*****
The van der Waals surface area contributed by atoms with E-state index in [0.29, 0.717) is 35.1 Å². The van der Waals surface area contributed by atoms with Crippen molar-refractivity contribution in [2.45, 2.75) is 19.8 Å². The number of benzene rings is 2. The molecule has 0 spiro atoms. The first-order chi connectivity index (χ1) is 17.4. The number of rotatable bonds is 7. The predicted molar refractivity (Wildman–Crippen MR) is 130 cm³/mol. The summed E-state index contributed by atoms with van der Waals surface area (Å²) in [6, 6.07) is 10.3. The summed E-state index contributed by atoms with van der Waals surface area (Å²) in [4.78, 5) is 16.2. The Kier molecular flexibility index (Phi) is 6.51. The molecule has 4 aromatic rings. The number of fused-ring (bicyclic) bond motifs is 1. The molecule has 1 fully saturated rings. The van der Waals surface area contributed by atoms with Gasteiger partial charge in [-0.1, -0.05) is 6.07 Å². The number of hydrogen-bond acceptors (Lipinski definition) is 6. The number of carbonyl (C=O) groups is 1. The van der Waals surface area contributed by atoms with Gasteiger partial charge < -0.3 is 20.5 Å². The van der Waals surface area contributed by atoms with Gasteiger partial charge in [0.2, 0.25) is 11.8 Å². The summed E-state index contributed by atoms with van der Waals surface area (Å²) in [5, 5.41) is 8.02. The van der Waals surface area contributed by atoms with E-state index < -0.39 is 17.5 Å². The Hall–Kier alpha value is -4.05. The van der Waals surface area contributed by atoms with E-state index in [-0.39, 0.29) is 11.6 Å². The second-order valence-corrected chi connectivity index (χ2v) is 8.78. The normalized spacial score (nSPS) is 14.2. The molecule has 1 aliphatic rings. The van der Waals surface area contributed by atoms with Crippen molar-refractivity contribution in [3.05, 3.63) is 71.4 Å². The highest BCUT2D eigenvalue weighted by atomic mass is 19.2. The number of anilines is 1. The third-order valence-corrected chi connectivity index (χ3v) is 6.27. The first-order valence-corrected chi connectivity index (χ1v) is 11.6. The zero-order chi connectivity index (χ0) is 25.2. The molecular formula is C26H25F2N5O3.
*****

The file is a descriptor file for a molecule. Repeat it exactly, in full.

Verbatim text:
The van der Waals surface area contributed by atoms with E-state index in [0.29, 0.717) is 35.1 Å². The van der Waals surface area contributed by atoms with Crippen molar-refractivity contribution in [2.45, 2.75) is 19.8 Å². The number of benzene rings is 2. The molecule has 0 spiro atoms. The first-order chi connectivity index (χ1) is 17.4. The number of rotatable bonds is 7. The predicted molar refractivity (Wildman–Crippen MR) is 130 cm³/mol. The summed E-state index contributed by atoms with van der Waals surface area (Å²) in [6, 6.07) is 10.3. The summed E-state index contributed by atoms with van der Waals surface area (Å²) in [4.78, 5) is 16.2. The Kier molecular flexibility index (Phi) is 6.51. The molecule has 4 aromatic rings. The number of fused-ring (bicyclic) bond motifs is 1. The molecule has 1 fully saturated rings. The van der Waals surface area contributed by atoms with Gasteiger partial charge in [-0.1, -0.05) is 6.07 Å². The number of hydrogen-bond acceptors (Lipinski definition) is 6. The number of carbonyl (C=O) groups is 1. The van der Waals surface area contributed by atoms with Gasteiger partial charge < -0.3 is 20.5 Å². The van der Waals surface area contributed by atoms with Gasteiger partial charge in [0.2, 0.25) is 11.8 Å². The summed E-state index contributed by atoms with van der Waals surface area (Å²) in [5, 5.41) is 8.02. The van der Waals surface area contributed by atoms with E-state index < -0.39 is 17.5 Å². The Hall–Kier alpha value is -4.05. The van der Waals surface area contributed by atoms with E-state index in [-0.39, 0.29) is 11.6 Å². The second-order valence-corrected chi connectivity index (χ2v) is 8.78. The normalized spacial score (nSPS) is 14.2. The molecule has 1 aliphatic rings. The van der Waals surface area contributed by atoms with Crippen molar-refractivity contribution in [3.05, 3.63) is 71.4 Å². The highest BCUT2D eigenvalue weighted by atomic mass is 19.2. The number of anilines is 1. The third-order valence-corrected chi connectivity index (χ3v) is 6.27. The first-order valence-corrected chi connectivity index (χ1v) is 11.6. The zero-order chi connectivity index (χ0) is 25.2. The molecular formula is C26H25F2N5O3.